Fast forward to late 2018; the Road Runners’ braintrust was looking to do something fun and cool for Earth Day and plogging came to mind. The organization’s first plog came together quickly.

“We’ve been planning our plog for the last two to three months and announced it to our members only three weeks ago,” Capiraso reported. “Twenty ploggers got together Earth Day morning at our West 57th Street RUNCenter, headed west and then north into Riverside Park. Then our staff did their own plog in the afternoon rain.”

 

IMG_0613 (1)

Runners gather at the NYRR RUNCenter before heading out on the first-ever NYRR plogging event in celebration of Earth Day (Photo credit: New York Road Runners)

 

The ploggers, who wore gloves during the plog, got some odd looks from passersby as they ran and then stopped — or should I say stooped — to pick up all manner of trash large and small. They deposited the plastics, coffee cups, snack bags, cigarette butts, and more into bags that they carried with them along the route.

The Road Runners feel the plog was a success on a number of levels.

“Honestly, it was a lot of fun; our ploggers were so enthusiastic,” gushed Capiraso. “Runners are always aware of their surroundings so plogging is a natural fit. And it’s a great cross-training exercise. Some did squats and lunges as they plogged. Others did push ups. One of our ploggers told me she does it on her own anyway.”

 

IMG_0005

Plogging, a combination of running and picking up litter, is a great way to stay fit and do good for your community (Photo credit: New York Road Runners)

 

The Earth Day plog, which was not a competitive race, was likely just the beginning for the Road Runners.

“We see plogging as something that will grow organically,” offered Capiraso. “It will appeal to our runners, staff and the community alike.”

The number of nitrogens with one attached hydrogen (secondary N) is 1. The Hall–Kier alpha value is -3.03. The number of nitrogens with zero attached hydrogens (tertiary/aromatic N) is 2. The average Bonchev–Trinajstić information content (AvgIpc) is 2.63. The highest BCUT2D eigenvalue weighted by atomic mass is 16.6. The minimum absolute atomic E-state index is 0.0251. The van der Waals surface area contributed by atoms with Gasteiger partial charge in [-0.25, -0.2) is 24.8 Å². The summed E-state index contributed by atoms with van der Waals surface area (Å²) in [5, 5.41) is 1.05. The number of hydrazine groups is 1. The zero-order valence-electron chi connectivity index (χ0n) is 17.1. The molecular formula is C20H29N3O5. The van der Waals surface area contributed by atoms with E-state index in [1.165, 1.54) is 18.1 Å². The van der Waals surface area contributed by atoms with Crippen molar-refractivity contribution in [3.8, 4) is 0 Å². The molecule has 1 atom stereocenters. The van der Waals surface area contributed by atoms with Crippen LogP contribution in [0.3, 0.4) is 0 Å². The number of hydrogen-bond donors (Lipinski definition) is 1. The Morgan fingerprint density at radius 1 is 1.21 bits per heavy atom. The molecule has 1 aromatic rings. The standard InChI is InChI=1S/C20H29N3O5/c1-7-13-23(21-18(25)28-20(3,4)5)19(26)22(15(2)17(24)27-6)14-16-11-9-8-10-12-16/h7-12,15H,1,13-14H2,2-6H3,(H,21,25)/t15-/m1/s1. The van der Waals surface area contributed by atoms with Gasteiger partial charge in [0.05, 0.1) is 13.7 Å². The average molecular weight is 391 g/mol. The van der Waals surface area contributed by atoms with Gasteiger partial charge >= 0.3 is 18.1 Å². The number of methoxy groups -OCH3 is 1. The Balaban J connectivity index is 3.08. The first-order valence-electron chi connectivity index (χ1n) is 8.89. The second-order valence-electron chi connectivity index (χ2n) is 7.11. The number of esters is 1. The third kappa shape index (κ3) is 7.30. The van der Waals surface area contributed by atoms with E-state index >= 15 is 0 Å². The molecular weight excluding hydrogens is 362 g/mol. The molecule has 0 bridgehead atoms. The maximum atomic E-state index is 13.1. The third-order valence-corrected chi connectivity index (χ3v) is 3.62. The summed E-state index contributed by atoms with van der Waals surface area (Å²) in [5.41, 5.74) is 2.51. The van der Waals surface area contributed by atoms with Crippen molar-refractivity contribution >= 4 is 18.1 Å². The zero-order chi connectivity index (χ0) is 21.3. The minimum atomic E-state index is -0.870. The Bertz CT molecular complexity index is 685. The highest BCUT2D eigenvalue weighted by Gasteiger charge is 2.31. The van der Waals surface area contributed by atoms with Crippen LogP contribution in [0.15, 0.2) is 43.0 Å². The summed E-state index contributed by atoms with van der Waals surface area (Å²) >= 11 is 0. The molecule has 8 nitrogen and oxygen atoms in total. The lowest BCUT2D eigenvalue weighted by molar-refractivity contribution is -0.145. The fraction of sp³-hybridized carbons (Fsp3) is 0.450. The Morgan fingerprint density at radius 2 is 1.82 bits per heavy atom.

Who knows? Someday, in the not too distant future, maybe we will see a New York City Plogathon.

 

MILWAUKEE BUCKS’ FISERV FORUM EARNS LEED SILVER STATUS

The magical Giannis Antetokounmpo, aka The Greek Freak, and the rest of the young Milwaukee Bucks, surprised most NBA fans by earning the league’s best record this season. If you want to have a fun three minutes before getting into the heart of this , story out The Greek Freak’s highlight reel.

 

 

You’re back? Good!

When the Bucks host the opening game of their second round series against the Boston Celtics Sunday afternoon, they will be playing their first home game since Fiserv (FĪ-serv) Forum earned LEED Silver certification.

 

fiserv Ty Helbach

Fiserv Forum, newly-minted LEED Silver certified home of the Milwaukee Bucks (Photo credit: Ty Helbach)

 

Specific initiatives that contributed towards the new arena’s certification include:

  • Plants native to southeastern Wisconsin were selected to reduce outdoor water consumption as they require less water to stay healthy
  • Heat recovery technology and other efficient design practices reduce energy use by 12 percent
  • All food and drink containers are compostable, and Fiserv Forum is plastic straw-free
  • The 5th Street Parking Structure boasts EV charging stations and carpool spaces

 

“Fiserv Forum is a world-class arena in all aspects, including sustainability, and we are proud to announce our LEED Silver Certification on Earth Day,” said Fiserv Forum and Bucks President Peter Feigin. “We take to heart our role as caretakers of the community, and initiatives like bird-friendly windows, the elimination of plastic straws, and low-flow toilets demonstrate our commitment to the environment and the future of Milwaukee.”

 

Peter Feigin

Peter Feigin (Photo credit; Milwaukee Bucks)